Entries from November 2011 ↓

Get Out of Jail Free?

Hooray! I’m back.

If you’ve been reading the legal blogs recently you will have witnessed a rare and beautiful thing: a broad group of lawyers being unanimous and unequivocal on what the law is.

I intend to add to that spectacle.

Comment is Free recently let some of the more disreputable parts of the #OccupyLSX crowd post on their site. Among them were a group that call themselves “freemen of the land”. Here are some of their articles:

Yes, Defaulting on Debts is an Option

Money has been Privatised by Stealth

Welfare, education and law at the Occupy Camp

Those first two articles’ titles might indicate that the authors have a certain estrangement from reality. Number three looks unobjectionable until you discover that it is written by a chap who goes around calling himself “commonly known as dom”. A bit Pythonesque (scroll through to 1:10).

Absurd titles aside, this group believes it’s discovered a series of amusing loopholes by which you can avoid the jurisdiction of the court and prevent people from chasing you for debts. This group runs sites like Get Out of Debt Free, that offer you meretricious pseudo-legal advice on how to do exactly that. A particular gem is the idea that if you capitalise your name, you forfeit all legal rights.

I’m not going to go into a detailed rebuttal, because they’ve been done elsewhere and I’d recommend you read them if you are interested.

UKHRB: Freemen of the Dangerous Nonsense

Carl Gardner: The law is not the enemy of protest but an essential tool of impartiality

Legal Bizzle (who has to endure these people for a living): Comment is free, but woo is sacred

All I will pick up on is how elementarily stupid the concept of exempting oneself from certain laws is. The Freemen appear to believe that statute law (or for that matter, a court) has no binding effect unless you consent to it. But let’s think about this. If you can opt out, so can anyone else. “Anyone else” includes debt collectors. So, if you opt out of the legal means for pursuit of a debt, the debt collectors can opt out of the sanctions against illegal means.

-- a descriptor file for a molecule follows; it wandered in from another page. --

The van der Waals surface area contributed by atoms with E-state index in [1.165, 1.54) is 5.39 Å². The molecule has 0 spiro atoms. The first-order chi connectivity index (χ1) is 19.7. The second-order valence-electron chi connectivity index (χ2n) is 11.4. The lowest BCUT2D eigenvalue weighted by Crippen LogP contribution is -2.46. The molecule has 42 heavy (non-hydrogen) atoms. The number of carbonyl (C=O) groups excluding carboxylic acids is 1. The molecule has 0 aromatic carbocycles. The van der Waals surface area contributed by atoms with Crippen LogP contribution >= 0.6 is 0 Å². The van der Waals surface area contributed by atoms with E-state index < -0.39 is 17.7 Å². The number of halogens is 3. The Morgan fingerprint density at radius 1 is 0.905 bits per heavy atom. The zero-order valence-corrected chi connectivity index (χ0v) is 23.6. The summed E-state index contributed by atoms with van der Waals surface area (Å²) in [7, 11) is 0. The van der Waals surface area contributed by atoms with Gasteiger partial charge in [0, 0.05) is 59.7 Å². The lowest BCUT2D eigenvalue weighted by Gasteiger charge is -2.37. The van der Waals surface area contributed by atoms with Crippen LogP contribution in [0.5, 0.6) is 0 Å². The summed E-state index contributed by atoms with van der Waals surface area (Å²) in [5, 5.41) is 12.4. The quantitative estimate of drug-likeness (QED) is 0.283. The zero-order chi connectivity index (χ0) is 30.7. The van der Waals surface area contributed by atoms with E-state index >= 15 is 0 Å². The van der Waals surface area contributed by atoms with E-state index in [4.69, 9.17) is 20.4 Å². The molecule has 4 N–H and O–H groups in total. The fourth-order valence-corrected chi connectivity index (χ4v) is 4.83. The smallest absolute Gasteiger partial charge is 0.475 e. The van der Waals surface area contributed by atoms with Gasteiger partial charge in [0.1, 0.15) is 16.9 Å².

In other words, if I ran a debt collection agency I could opt out of the Offences Against the Person Act 1861, the Theft Act 1968, the Criminal Damage Act 1971 and the jurisdiction of the courts of England and Wales. I could also opt out of the Law of Property Act 1925 and the Land Registration Act 2002.

Having done that bit of groundwork, I could then send some thugs round to what is commonly known as your home (I’ve opted out of the law of property so I don’t recognise your legal title to it), break into it (I’ve opted out of the CDA so it’s not a crime), take all your stuff (I’ve opted out of theft and burglary being offences), smash other stuff, then rough you up for good measure (no assault/ABH/GBH for me, I’ve opted out of the OAPA!). If I were to be taken to court or arrested, I’d just stand up and say something in latin, refuse to capitalise my name and say I don’t consent to the jurisdiction. Get out of jail free, pass Go and collect all your stuff.

If, despite all that the court gets the odd idea into its head that it might be able to exercise jurisdiction over a British subject, I will at the very least have done excellent groundwork for pleading insanity.

There is absolutely no reason why, under Freeman’s logic, this scenario wouldn’t be equally possible. Legal rights, or lack thereof, work both ways.